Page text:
;

Being There When Your Friends Are Down

Description

Josh McDowell shares helpful tips on how to be an available friend and how to notice when friends need your help, even when they don't say so.

Bible Reading: Galatians 6:1-5

Share each other’s troubles and problems, and in this way obey the law of Christ. (Galatians 6:2)

“I’m really frustrated with this friend of mine,” Jamal fumed. “His parents are divorcing, but he hardly talks about it. I want to be there for him, but I’m never sure if I’m butting in.”

That’s a problem you face when you want to be an available friend. Figure on this: People seldom blurt, “I need help.” But you can be sure it’s time to be available when someone talks or acts in a way that shows any of these signs:

  1. Disappointment. This happens when hopes or expectations aren’t met. Most disappointments are pretty minor, but they still sting.
  2. Discouragement. When disappointments pile up, they often lead to discouragement. You’re seeing discouragement when your friend’s hope and confidence shrink and he or she drifts through life half-heartedly.
  3. Depression. A friend who is continually discouraged might slide into long periods of dejection, sadness, and withdrawal—signs of depression.

People weighed down with disappointment, discouragement, and depression might be all around you, yet you still might not see it. Why? Like Jamal’s friend, they cover up and bottle up. But the more you become known as a caring person, the more those friends will open up and share their feelings.

You can always ask someone, “How are you...really?” You can spot those signs mentioned above. But it’s also helpful to simply notice events that trigger disappointment, discouragement, and depression. People need an available friend when they have faced anything like the following:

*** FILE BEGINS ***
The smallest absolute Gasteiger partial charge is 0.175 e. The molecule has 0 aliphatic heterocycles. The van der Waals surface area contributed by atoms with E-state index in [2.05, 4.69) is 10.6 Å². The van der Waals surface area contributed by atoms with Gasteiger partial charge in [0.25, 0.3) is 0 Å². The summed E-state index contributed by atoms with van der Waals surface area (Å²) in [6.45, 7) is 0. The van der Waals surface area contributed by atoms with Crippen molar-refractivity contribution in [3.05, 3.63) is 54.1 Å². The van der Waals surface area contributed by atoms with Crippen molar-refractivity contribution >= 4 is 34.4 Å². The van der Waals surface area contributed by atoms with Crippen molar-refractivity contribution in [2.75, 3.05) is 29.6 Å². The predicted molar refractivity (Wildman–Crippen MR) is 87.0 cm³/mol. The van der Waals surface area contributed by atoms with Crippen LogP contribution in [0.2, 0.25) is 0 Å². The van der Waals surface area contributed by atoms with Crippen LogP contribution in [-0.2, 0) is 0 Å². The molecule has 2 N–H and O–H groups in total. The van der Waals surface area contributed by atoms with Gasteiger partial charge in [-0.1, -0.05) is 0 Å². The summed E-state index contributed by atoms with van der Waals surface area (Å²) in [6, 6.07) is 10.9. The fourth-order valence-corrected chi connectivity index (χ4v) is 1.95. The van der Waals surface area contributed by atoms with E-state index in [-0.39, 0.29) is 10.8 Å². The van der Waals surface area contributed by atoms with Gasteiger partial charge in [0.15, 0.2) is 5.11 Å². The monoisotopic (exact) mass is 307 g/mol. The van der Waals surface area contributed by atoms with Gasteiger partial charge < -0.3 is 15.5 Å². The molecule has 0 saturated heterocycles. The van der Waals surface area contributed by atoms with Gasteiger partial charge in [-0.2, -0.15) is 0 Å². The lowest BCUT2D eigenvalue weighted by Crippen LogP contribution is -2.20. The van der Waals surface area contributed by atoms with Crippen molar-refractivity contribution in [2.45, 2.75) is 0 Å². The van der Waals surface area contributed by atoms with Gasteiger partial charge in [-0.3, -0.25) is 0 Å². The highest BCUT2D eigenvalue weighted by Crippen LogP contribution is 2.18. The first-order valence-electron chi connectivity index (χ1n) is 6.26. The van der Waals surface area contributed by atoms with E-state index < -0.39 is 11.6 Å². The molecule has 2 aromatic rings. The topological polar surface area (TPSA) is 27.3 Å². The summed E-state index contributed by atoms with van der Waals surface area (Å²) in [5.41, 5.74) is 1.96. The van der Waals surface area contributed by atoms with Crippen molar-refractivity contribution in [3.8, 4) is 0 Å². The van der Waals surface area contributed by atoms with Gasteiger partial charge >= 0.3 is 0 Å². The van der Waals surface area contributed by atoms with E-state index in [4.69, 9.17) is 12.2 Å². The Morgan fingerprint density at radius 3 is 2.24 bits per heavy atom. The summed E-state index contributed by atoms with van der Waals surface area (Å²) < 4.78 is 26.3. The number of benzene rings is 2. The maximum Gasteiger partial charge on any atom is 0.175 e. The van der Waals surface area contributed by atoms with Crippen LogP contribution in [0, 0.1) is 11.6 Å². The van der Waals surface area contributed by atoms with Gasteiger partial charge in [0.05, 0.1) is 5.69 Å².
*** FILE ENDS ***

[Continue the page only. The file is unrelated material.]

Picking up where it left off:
• an unresolved conflict with someone
  • separation from a loved one or a recent breakup of a relationship
  • parents fighting, separated, or recently divorced
  • failing classes, getting cut from a team, or struggling financially
  • physical illness or injury

There’s no doubt that God invites your hurting friends to tell Him their cares and troubles (see 1 Peter 5:7). Because God cares about us, He says we can come to Him, and He promises to help (see Hebrews 4: 16). But God has another strategy to help: inserting you into the lives of struggling friends.

REFLECT: Who in your world needs you right now to be an available friend?

PRAY: Tell God today that you are available to minister his care and love this week to a hurting friend.

Related
Full
Lenae Bulthuis
Purity, Sex, Love and Everything in Between
Whole Magazine
3 Ways I’ve Botched Evangelism Badly
Revive Our Hearts
Playbook for Life
Athletes in Action
Destroy
Scot Longyear
Follow Us

Want to access more exclusive iDisciple content?

Upgrade to a Giving Membership today!

Already a member? Login to iDisciple